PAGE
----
Putting Vermont Farms to the Test
JOHN BARLOW, D.V.M., PH.D., ASSISTANT PROFESSOR OF ANIMAL SCIENCE
Stacked 15 high, 1,500 culture plates line the bench of John Barlow's lab at UVM. This is the collection of just one day at one Vermont farmstead cheesemaker's farm. Barlow's large-scale, entire-farm sampling hopes to come up with some novel pathogen-detection technology that may be particularly useful to small-scale, on-farm cheesemakers. His research on various forms of Staphylococcus will fill in the gaps in food safety professionals' knowledge: which agents are beneficial in the culturing of cheese, and which may affect human health.
The UVM animal scientist's epidemiology research addresses on-farm practices and milk quality using molecular biology to identify pathogens that influence milk quality. Building on the research of UVM listeria expert Catherine Donnelly, Ph.D., on how the safety of raw-milk cheeses informs national policy, Barlow's work is year two of a three-year $300,000 transdisciplinary grant from the USDA National Institute of Food and Agriculture.
On each of up to five Vermont farms that make artisan cheeses, Barlow and his team take milk samples from the mammary glands of all the cows in the herd, swabs of 15 different skin sites from six of the cows, and 15 different environmental samples from walls and stanchions. "This results in running about 1,500 culture plates per farm," says Barlow of the project whose goal is to collect from five artisan cheese-producing farms. "From this we typically select about 300 Staphylococcus species bacterial isolates for identification and molecular typing."
Back in the Barlow lab, Robert Mugabi, a second-year doctoral student, examines these for potential virulence characteristics such as the ability to form biofilms and antibiotic resistance genes. "We are doing a comprehensive survey to look for sources of Staphylococcus aureus and Staphylococcus species," Barlow explains. "The former is a food safety pathogen of concern, but other species appear to be important for the cheesemaking process and may play a beneficial role as important normal bacterial flora on the cow skin." To further complicate matters, some Staphylococci carry antibiotic resistant genes that could affect human health, which may act as a reservoir for antibiotic-resistance on dairy farms.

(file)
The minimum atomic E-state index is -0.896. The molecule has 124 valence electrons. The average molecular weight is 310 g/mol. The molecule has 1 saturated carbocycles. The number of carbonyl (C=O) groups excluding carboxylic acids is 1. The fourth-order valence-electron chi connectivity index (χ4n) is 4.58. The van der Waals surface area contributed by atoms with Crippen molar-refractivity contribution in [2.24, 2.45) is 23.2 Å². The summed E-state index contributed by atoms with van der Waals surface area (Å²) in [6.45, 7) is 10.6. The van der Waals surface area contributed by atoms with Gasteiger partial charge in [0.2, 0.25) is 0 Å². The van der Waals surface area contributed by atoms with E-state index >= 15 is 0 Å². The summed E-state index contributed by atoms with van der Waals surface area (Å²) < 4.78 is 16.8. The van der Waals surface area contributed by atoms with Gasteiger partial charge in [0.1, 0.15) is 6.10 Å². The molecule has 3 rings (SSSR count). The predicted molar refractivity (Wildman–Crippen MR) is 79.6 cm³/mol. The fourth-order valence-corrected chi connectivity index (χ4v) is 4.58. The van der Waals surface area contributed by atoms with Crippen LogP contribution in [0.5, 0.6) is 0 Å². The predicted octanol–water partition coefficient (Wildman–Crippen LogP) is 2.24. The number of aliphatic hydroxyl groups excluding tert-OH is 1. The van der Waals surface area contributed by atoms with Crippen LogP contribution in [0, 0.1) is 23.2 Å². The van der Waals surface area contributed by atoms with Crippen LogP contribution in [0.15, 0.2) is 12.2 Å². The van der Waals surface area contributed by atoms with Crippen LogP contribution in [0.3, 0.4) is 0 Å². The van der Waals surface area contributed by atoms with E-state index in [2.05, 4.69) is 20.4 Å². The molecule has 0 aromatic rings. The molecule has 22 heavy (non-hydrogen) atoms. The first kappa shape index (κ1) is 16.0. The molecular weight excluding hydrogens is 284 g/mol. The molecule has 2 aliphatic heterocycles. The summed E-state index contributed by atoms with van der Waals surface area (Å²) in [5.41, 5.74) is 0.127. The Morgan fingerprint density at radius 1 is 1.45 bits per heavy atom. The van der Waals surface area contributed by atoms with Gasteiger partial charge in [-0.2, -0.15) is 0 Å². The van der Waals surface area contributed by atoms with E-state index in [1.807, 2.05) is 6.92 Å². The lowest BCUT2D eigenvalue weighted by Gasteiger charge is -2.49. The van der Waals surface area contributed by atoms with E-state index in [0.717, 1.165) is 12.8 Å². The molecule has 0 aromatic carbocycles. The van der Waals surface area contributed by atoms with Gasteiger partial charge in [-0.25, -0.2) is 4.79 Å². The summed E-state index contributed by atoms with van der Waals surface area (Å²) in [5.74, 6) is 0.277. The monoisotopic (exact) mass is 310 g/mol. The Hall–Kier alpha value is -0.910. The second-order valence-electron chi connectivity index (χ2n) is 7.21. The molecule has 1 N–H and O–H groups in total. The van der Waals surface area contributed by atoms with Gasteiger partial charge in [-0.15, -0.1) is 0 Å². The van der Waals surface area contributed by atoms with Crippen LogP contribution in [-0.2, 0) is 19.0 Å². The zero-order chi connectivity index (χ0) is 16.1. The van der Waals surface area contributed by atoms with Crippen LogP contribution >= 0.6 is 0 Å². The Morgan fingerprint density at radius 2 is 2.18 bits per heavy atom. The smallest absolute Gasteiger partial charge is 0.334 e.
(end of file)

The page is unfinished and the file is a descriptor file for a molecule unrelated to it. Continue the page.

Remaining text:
While it is too early to make conclusions, by using molecular typing techniques Barlow and colleagues are making progress in understanding the source of the sporadic new infections in these herds, which generally have a low prevalence of udder infections caused by this pathogen.
"Molecular typing has revealed some novel strains," Mugabi says. "However, there is still a lot to discover that could be important in answering some critical questions in animal health, food safety and public health."
Barlow continues to collaborate with Donnelly, and UVM researchers in community development and applied economics, David Conner, Ph.D., and Sarah Heiss, Ph.D., are also making major contributions to the social science aspects of the project. "We are proud of the transdisciplinary approach to this project," says Barlow. He and Donnelly are particularly excited about the opportunity to collaborate with Conner and Heiss as they work to understand how the public views artisan cheese farms and raw milk, and how social networks may influence perceptions of food safety.
"In the big picture, we are here to help artisan cheese producers improve animal health, milk quality and food safety," Barlow says, "and also to help these producers understand how consumers perceive these attributes for Vermont farms and how this affects their perception of food safety risk and ultimately their purchasing decisions."
Last modified May 26 2015 11:05 AM